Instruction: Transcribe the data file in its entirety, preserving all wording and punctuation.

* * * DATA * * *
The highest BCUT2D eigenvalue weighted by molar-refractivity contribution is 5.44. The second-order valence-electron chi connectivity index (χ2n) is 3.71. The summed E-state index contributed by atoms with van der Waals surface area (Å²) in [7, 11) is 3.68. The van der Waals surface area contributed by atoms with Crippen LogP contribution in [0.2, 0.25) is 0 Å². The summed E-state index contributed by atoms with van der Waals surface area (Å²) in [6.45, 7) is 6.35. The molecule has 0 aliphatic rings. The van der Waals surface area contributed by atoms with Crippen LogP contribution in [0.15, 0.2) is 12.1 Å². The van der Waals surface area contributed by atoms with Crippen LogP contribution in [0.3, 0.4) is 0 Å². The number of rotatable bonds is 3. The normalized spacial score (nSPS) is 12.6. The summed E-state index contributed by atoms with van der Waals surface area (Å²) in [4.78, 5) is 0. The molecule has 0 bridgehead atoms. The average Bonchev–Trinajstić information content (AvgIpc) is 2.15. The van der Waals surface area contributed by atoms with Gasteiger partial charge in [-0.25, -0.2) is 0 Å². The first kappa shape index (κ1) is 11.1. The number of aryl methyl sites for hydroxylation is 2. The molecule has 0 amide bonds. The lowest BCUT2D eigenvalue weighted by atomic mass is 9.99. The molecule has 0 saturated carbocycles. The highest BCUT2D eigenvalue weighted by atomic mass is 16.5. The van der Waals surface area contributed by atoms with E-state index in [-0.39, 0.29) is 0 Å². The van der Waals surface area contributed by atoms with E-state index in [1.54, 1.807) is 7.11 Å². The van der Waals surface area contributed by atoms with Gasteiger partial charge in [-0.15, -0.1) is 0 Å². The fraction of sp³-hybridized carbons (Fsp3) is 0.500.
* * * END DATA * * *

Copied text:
The highest BCUT2D eigenvalue weighted by molar-refractivity contribution is 5.44. The second-order valence-electron chi connectivity index (χ2n) is 3.71. The summed E-state index contributed by atoms with van der Waals surface area (Å²) in [7, 11) is 3.68. The van der Waals surface area contributed by atoms with Crippen LogP contribution in [0.2, 0.25) is 0 Å². The summed E-state index contributed by atoms with van der Waals surface area (Å²) in [6.45, 7) is 6.35. The molecule has 0 aliphatic rings. The van der Waals surface area contributed by atoms with Crippen LogP contribution in [0.15, 0.2) is 12.1 Å². The van der Waals surface area contributed by atoms with Crippen LogP contribution in [0.3, 0.4) is 0 Å². The number of rotatable bonds is 3. The normalized spacial score (nSPS) is 12.6. The summed E-state index contributed by atoms with van der Waals surface area (Å²) in [4.78, 5) is 0. The molecule has 0 bridgehead atoms. The average Bonchev–Trinajstić information content (AvgIpc) is 2.15. The van der Waals surface area contributed by atoms with Gasteiger partial charge in [-0.25, -0.2) is 0 Å². The first kappa shape index (κ1) is 11.1. The number of aryl methyl sites for hydroxylation is 2. The molecule has 0 amide bonds. The lowest BCUT2D eigenvalue weighted by atomic mass is 9.99. The molecule has 0 saturated carbocycles. The highest BCUT2D eigenvalue weighted by atomic mass is 16.5. The van der Waals surface area contributed by atoms with E-state index in [-0.39, 0.29) is 0 Å². The van der Waals surface area contributed by atoms with E-state index in [1.54, 1.807) is 7.11 Å². The van der Waals surface area contributed by atoms with Gasteiger partial charge in [-0.15, -0.1) is 0 Å². The fraction of sp³-hybridized carbons (Fsp3) is 0.500.